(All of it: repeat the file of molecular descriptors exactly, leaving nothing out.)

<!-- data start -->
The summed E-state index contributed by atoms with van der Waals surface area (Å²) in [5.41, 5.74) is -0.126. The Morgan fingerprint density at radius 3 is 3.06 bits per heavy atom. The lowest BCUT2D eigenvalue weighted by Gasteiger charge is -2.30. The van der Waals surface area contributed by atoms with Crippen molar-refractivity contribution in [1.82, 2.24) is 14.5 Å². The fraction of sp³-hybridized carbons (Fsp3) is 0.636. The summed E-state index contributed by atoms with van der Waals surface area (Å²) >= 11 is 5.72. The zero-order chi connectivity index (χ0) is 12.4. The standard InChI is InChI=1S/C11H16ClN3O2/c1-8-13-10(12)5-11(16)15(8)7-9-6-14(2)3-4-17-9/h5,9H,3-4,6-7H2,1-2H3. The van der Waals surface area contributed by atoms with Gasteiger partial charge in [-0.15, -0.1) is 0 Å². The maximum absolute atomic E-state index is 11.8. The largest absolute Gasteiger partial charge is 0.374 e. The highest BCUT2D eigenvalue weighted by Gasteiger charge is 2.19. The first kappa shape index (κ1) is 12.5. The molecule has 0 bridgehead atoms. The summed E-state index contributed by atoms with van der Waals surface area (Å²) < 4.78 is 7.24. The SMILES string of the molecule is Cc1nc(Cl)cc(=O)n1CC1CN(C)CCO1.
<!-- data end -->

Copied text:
The summed E-state index contributed by atoms with van der Waals surface area (Å²) in [5.41, 5.74) is -0.126. The Morgan fingerprint density at radius 3 is 3.06 bits per heavy atom. The lowest BCUT2D eigenvalue weighted by Gasteiger charge is -2.30. The van der Waals surface area contributed by atoms with Crippen molar-refractivity contribution in [1.82, 2.24) is 14.5 Å². The fraction of sp³-hybridized carbons (Fsp3) is 0.636. The summed E-state index contributed by atoms with van der Waals surface area (Å²) >= 11 is 5.72. The zero-order chi connectivity index (χ0) is 12.4. The standard InChI is InChI=1S/C11H16ClN3O2/c1-8-13-10(12)5-11(16)15(8)7-9-6-14(2)3-4-17-9/h5,9H,3-4,6-7H2,1-2H3. The van der Waals surface area contributed by atoms with Gasteiger partial charge in [-0.15, -0.1) is 0 Å². The maximum absolute atomic E-state index is 11.8. The largest absolute Gasteiger partial charge is 0.374 e. The highest BCUT2D eigenvalue weighted by Gasteiger charge is 2.19. The first kappa shape index (κ1) is 12.5. The molecule has 0 bridgehead atoms. The summed E-state index contributed by atoms with van der Waals surface area (Å²) < 4.78 is 7.24. The SMILES string of the molecule is Cc1nc(Cl)cc(=O)n1CC1CN(C)CCO1.